“HFPA lets me be authentic about my passion for sport and fitness, which is important because going by the book bores me. I’m all about energy, which aligns with HFPA’s culture. The brand also embodies the values of balance and constant progress, which is what I strive for every day.”

Lean, mean learning machine

This association has given Hlubi unfettered access to HFPA’s rich resources, which she plans to utilise to its full potential.

“I love HFPA’s learning environment – it’s open and dynamic. It’s also innovative, offering full-time and distance learning options with workshop study modes available, which makes it accessible nationwide. The lecturers always advance their knowledge to stay with the times, while the course work keeps step with new industry trends and developments. And their qualifications are also internationally recognised!”

This dynamic caters to everyone, from the mom and entrepreneur to the passionate fitness fanatic and someone who is looking to build a career in the industry. It’s also a great platform to grow your network, believes Hlubi.

“I’ve aways said your network is your net worth. Studying at HFPA has helped me build relationships and gain access to an international network of potential opportunities. It’s the type of platform that tears down the barriers many South Africans face when trying to gain access to people and places.”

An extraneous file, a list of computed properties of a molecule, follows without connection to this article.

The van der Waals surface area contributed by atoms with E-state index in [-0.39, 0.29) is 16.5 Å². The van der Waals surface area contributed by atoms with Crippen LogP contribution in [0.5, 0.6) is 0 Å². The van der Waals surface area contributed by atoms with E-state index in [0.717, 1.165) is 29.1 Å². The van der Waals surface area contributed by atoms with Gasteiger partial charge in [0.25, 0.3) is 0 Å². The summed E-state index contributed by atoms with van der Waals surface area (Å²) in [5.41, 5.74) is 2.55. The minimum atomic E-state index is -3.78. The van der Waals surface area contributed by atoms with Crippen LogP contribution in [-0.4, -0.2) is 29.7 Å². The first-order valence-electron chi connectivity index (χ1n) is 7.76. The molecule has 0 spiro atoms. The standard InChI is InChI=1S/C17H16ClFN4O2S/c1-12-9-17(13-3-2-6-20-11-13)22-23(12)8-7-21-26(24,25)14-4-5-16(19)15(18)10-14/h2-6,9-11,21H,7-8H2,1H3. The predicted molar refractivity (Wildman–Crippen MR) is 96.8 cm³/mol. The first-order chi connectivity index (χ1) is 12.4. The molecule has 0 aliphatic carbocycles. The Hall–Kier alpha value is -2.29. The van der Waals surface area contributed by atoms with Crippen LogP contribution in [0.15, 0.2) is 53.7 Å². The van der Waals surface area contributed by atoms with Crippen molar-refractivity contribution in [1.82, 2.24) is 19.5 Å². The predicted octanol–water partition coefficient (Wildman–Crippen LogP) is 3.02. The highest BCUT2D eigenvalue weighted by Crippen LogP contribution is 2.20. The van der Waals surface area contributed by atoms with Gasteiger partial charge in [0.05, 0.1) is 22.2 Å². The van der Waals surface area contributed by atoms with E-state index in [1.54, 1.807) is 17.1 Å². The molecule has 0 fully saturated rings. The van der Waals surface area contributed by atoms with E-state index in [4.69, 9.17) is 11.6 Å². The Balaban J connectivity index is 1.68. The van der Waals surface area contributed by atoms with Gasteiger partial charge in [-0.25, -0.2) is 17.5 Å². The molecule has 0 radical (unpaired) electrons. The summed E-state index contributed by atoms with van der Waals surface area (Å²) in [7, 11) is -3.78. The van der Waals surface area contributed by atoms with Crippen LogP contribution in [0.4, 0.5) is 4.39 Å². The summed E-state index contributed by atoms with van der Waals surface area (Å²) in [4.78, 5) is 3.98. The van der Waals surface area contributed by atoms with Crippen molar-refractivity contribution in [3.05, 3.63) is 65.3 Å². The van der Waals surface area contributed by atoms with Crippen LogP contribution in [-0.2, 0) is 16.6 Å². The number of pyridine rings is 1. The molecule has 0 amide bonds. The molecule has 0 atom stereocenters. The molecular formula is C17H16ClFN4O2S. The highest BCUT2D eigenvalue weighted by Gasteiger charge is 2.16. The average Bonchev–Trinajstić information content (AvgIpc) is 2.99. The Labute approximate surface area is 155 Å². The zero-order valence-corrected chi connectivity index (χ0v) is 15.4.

Get paid for following your passion

Since obtaining her qualifications – with more to come – Hlubi believes she can now walk the talk.

“I now know what it means to love something and be a professional and expert in it at the same time. I believe my qualifications as a personal fitness trainer, and a kids development, sports conditioning and a life coach enable me to apply core skills to various areas of my life. I now view these certifications as assets I can use to make myself a better human being and benefit society.”

In the context of her life, Hlubi plans to expand her knowledge base for her own benefit by obtaining additional qualifications, like a pre and post natal exercise course.

“I believe this provides invaluable knowledge to women who should always feel empowered, not afraid of a natural process like child birth and motherhood due to a lack of understanding or knowledge – gaining knowledge is the most powerful form of empowerment.”

And adding to her list of qualifications also creates new opportunities for Hlubi to pursue divergent career paths.

“I firmly believe that to truly be successful, your career should reflect your greatest passions in life, and that if you’re passionate about something you should pursue every opportunity to get paid for it. When it comes to the health and fitness industry, institutions like HFPA offer the best starting point to realise that ambition.”